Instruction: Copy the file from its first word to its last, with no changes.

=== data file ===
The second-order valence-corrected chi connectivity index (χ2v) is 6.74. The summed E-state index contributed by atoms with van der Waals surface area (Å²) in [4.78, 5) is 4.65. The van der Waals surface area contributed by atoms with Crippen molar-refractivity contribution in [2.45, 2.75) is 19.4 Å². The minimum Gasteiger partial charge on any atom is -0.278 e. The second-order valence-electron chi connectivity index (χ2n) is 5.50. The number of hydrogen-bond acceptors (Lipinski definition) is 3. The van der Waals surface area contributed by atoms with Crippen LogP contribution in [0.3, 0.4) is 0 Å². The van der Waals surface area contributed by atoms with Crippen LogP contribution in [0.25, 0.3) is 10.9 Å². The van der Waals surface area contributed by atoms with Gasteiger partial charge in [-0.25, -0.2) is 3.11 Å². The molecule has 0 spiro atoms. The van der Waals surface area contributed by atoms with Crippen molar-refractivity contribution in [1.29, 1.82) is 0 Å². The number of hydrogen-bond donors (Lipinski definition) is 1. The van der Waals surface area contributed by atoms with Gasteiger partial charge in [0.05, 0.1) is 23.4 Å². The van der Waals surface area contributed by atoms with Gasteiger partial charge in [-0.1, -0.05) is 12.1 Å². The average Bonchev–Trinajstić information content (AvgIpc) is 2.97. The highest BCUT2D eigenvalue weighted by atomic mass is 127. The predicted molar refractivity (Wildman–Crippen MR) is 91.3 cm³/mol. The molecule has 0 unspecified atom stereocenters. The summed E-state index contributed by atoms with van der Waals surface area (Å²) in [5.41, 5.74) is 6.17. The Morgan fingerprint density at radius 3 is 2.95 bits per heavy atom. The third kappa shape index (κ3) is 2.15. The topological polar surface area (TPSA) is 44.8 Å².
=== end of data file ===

The second-order valence-corrected chi connectivity index (χ2v) is 6.74. The summed E-state index contributed by atoms with van der Waals surface area (Å²) in [4.78, 5) is 4.65. The van der Waals surface area contributed by atoms with Crippen molar-refractivity contribution in [2.45, 2.75) is 19.4 Å². The minimum Gasteiger partial charge on any atom is -0.278 e. The second-order valence-electron chi connectivity index (χ2n) is 5.50. The number of hydrogen-bond acceptors (Lipinski definition) is 3. The van der Waals surface area contributed by atoms with Crippen LogP contribution in [0.3, 0.4) is 0 Å². The van der Waals surface area contributed by atoms with Crippen LogP contribution in [0.25, 0.3) is 10.9 Å². The van der Waals surface area contributed by atoms with Gasteiger partial charge in [-0.25, -0.2) is 3.11 Å². The molecule has 0 spiro atoms. The van der Waals surface area contributed by atoms with Crippen molar-refractivity contribution in [1.29, 1.82) is 0 Å². The number of hydrogen-bond donors (Lipinski definition) is 1. The van der Waals surface area contributed by atoms with Gasteiger partial charge in [0.05, 0.1) is 23.4 Å². The van der Waals surface area contributed by atoms with Gasteiger partial charge in [-0.1, -0.05) is 12.1 Å². The average Bonchev–Trinajstić information content (AvgIpc) is 2.97. The highest BCUT2D eigenvalue weighted by atomic mass is 127. The predicted molar refractivity (Wildman–Crippen MR) is 91.3 cm³/mol. The molecule has 0 unspecified atom stereocenters. The summed E-state index contributed by atoms with van der Waals surface area (Å²) in [5.41, 5.74) is 6.17. The Morgan fingerprint density at radius 3 is 2.95 bits per heavy atom. The third kappa shape index (κ3) is 2.15. The topological polar surface area (TPSA) is 44.8 Å².